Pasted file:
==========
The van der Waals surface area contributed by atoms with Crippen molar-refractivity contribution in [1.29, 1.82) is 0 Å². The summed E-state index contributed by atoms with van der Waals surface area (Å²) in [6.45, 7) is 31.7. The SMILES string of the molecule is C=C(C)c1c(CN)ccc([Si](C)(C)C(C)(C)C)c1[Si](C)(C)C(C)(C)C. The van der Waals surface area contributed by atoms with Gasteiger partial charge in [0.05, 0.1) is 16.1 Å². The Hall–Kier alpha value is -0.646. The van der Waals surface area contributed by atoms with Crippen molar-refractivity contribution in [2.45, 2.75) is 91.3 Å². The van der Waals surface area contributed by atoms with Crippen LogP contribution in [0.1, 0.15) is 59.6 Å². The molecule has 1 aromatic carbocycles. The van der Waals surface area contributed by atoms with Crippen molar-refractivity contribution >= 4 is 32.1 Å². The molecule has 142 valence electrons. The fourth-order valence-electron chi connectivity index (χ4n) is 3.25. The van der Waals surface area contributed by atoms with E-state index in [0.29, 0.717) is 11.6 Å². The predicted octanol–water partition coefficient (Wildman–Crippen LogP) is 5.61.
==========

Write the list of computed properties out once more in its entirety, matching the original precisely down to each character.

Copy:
The van der Waals surface area contributed by atoms with Crippen molar-refractivity contribution in [1.29, 1.82) is 0 Å². The summed E-state index contributed by atoms with van der Waals surface area (Å²) in [6.45, 7) is 31.7. The SMILES string of the molecule is C=C(C)c1c(CN)ccc([Si](C)(C)C(C)(C)C)c1[Si](C)(C)C(C)(C)C. The van der Waals surface area contributed by atoms with Gasteiger partial charge in [0.05, 0.1) is 16.1 Å². The Hall–Kier alpha value is -0.646. The van der Waals surface area contributed by atoms with Crippen molar-refractivity contribution in [2.45, 2.75) is 91.3 Å². The van der Waals surface area contributed by atoms with Crippen LogP contribution in [0.1, 0.15) is 59.6 Å². The molecule has 1 aromatic carbocycles. The van der Waals surface area contributed by atoms with Crippen molar-refractivity contribution >= 4 is 32.1 Å². The molecule has 142 valence electrons. The fourth-order valence-electron chi connectivity index (χ4n) is 3.25. The van der Waals surface area contributed by atoms with E-state index in [0.29, 0.717) is 11.6 Å². The predicted octanol–water partition coefficient (Wildman–Crippen LogP) is 5.61.